Do People Prefer Taking Chances with Their Cancer Treatments?

Oncologists and medical doctors work closely with cancer patients to design a plan of treatment that will give them the highest chance of survival. Individuals who are diagnosed with particularly aggressive cancers that are terminal are often presented with multiple treatment options. Doctors work with patients and family members to decide which treatment will be most beneficial physically, emotionally, and even financially. Unfortunately, insurance coverage often dictates which treatment plan will be chosen, regardless of whether it extends life expectancy the most or not. Patients and doctors have become frustrated with the limited choices afforded to them by insurance companies in recent years. Public outcry has created the need for additional research that measures a patient’s value on medical treatment options.

In response to this need, Darius N. Lakdawalla, director of research at the Leonard D. Schaeffer Center for Health Policy and Economics at the University of Southern California in Los Angeles recently conducted a study that examined how much risk individuals would be willing to take with their treatment if they had the chance of living longer. Lakdawalla asked individuals diagnosed with either advanced breast cancer or melanoma whether they would prefer to have a guarantee of surviving for a specific period of time or would they rather take their chances with a treatment plan that gave no guarantee at all, but offered the hope of longer survival. He also assessed how much the participants would be willing to gamble for their treatment.

The study revealed that the majority of the patients, 77%, chose to take a gamble in the hopes that they would live longer than the amount of time the “sure-bet” treatment guaranteed they would live. For melanoma patients, the margin was 20% higher odds of outliving sure-bet statistics if they took the chance, for breast cancer patients it was 10%. Additionally, all of the patients were willing to pay an average of $36,000 for the possibility of living longer than guaranteed treatments allowed for. These findings suggest that people facing end of life decisions are motivated by hope. Even slim chances of longevity led to risk taking for the cancer patients surveyed here. Lakdawalla believes these results could help determine the shape of future cancer treatments. He added, “If patients care about long-term survival prospects, not just average survival, this suggests the need to incorporate long-term benefits as a unique consideration in health technology assessment for oncology treatment.”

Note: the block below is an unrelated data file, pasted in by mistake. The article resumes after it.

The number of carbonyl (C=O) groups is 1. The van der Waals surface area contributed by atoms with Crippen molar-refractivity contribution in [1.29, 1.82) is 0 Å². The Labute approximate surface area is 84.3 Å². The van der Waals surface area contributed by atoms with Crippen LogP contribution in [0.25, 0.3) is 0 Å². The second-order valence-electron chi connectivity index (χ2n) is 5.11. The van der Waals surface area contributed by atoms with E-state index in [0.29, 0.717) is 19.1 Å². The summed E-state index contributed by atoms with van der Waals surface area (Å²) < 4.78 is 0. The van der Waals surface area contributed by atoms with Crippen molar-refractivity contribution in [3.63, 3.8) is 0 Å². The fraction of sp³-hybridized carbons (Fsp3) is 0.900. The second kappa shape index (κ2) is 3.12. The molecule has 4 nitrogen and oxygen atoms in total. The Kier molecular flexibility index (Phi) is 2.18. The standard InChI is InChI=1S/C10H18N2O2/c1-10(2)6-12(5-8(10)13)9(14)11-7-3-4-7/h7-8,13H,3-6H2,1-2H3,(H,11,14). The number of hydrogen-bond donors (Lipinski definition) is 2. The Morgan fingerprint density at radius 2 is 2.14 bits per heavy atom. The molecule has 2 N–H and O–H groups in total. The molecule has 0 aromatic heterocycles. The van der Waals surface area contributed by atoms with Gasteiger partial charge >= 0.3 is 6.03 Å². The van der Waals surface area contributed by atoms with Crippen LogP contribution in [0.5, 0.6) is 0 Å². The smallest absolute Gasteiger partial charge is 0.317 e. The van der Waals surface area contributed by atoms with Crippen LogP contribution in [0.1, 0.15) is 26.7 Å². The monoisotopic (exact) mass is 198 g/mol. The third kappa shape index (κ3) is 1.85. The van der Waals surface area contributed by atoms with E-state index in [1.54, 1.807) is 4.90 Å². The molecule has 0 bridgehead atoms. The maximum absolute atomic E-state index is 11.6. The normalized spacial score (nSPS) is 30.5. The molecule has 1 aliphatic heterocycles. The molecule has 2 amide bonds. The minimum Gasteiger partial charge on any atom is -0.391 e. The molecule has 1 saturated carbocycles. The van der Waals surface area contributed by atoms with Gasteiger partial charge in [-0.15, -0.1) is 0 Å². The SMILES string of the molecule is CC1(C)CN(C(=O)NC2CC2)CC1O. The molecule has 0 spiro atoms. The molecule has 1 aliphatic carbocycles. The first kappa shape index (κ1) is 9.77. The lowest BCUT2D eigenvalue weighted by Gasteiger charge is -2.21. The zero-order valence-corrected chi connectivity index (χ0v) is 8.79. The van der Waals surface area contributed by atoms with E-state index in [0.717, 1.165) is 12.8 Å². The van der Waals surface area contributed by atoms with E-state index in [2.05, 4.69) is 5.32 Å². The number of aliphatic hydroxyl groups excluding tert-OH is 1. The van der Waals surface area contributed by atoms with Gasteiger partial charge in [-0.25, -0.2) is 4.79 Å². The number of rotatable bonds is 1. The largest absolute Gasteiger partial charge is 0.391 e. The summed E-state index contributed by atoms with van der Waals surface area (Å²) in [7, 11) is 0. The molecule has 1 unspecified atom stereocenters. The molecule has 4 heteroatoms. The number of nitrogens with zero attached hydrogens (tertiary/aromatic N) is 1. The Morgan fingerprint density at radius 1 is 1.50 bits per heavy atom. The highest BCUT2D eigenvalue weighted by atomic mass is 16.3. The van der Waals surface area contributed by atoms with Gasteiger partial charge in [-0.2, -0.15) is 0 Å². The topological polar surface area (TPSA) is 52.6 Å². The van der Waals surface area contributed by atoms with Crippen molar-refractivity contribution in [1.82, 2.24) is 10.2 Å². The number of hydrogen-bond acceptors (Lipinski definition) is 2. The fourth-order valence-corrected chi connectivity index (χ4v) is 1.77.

Lakdawalla, D. N., Romley, J. A., Sanchez, Y., Ross Maclean, J., Penrod, J. R., Philipson, T. (2012). How cancer patients value hope and the implications for cost-effectiveness assessments of high-cost cancer therapies. Health Affairs, 31.4, 676-682.

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The preceding article was solely written by the author named above. Any views and opinions expressed are not necessarily shared by Questions or concerns about the preceding article can be directed to the author or posted as a comment below.

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  • Zane


    May 10th, 2012 at 3:11 PM

    Well I would 1st of all like to say that it infuriates me that cancer patients and any patient really has to have dictated to them by the insurance companies which course of treatment they have to be willing to accept. For the insurance companies it is never about the quality or longevity of life for the patient but rather more about what is going to save them the most amount of money.